I was walking through the Lee Friedlander exhibition in Madrid with Carlos Gollonet, the curator who designed it, and Whitman’s name appeared in our conversation. Carlos is a reserved and discreet man, very much like inland Andalusia. The effort that has been put into organizing this detailed and enormous exhibition, at a time like this, has been very great. I see him walking through it, pleased and tired. There are few people and we both wear masks. Gollonet is one of those people who know a lot about something and put it into practice with fervor and solvency, and at the same time they try to erase his trace, so that the viewer’s attention is completely focused on what has been achieved. After a quarter of a century organizing memorable photography exhibitions, I get the impression that in this one he feels that he has completed something, and that now he needs that long breath of calm without anguish that we all need so much. Friedlander puts his entire presence in every photo he takes, not just the self-portraits. I like to think that Gollonet, so discreet in his Granada reserve and in the lightness with which he carries his knowledge of photography, has also put a lot of himself into this exhibition. In the catalog essay, Gollonet makes a good suggestion of his affection for Friedlander and his affinity not only as an amateur or as a scholar for a style encouraged by two not very prestigious virtues in contemporary art, generosity and abundance.
Friedlander’s gaze is generous in the way of Whitman because he aspires to encompass everything, to dwell on everything, in the great boundless spectacle of American life, of lonely people and crowds, of the crowded confusion of New York and the abstract solitudes of the great open landscapes and of those suburban spaces of the United States that are as desolate as uninhabited planets, like places where some apocalyptic disaster just happened has erased human presences, although not the visible and petty remains of their lives. Gollonet says that Friedlander’s self-portraits are the antidote to the contemporary banal egocentricity of the selfie. Friedlander has been as constant in his self-portrait as Rembrandt: from the half-lost and half-adventurous young man to that old man slumped on a hospital bed who raises his head over a tangle of sanitary tubes to look into the camera from which even then it has not separated. Whitman’s heroic “me” accommodates crowds: Friedlander’s self-portrait is visible or implicit in the world around him, and he himself is sometimes little more than a shadow, a reflection in a frosty window or mirror, his own silhouette projected onto the naked body of his wife, Maria, like the embrace of a carnal ghost.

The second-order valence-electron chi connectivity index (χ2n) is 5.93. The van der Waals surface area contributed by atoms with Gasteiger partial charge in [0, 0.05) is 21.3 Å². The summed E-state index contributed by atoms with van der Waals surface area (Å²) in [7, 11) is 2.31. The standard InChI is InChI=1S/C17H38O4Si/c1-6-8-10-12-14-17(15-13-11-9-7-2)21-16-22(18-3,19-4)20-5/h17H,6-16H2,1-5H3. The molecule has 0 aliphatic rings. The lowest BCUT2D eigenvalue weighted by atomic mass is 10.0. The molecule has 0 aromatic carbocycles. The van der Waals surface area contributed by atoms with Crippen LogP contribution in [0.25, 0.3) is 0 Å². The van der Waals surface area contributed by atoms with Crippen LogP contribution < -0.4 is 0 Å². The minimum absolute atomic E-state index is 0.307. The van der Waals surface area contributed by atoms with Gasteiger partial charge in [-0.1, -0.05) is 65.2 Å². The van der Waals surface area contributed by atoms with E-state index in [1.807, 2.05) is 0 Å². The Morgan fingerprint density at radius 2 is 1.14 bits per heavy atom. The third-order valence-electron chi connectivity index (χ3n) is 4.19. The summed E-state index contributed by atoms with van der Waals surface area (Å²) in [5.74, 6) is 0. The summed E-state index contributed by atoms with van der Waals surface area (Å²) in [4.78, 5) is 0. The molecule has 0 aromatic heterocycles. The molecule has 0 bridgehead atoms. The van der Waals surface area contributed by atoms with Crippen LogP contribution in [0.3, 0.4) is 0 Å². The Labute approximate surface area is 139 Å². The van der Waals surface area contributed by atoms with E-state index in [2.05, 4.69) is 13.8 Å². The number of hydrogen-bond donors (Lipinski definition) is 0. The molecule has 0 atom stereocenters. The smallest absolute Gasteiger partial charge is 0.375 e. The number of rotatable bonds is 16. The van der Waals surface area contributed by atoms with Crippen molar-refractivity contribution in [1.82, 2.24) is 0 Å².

Almost 60 years of life and work are contained in this exhibition. It is enough to work every day to accumulate an immense work. Friedlander learned from Robert Frank and Walker Evans and soon transmuted these formative influences into features of his style. He was recognizably himself from a very young age, but instead of settling from a certain age in a dignified manner, he has always maintained an attitude of renewal and learning, not for a conscious purpose of originality, but for the pure instinct to continue observing. what happens in front of him, on the street he walks, in the car window or rear-view mirror, in the mirror in which he looks every day.
‘Lee Friedlander’. PHotoEspaña-Mapfre Foundation. Madrid. Until January 10, 2021.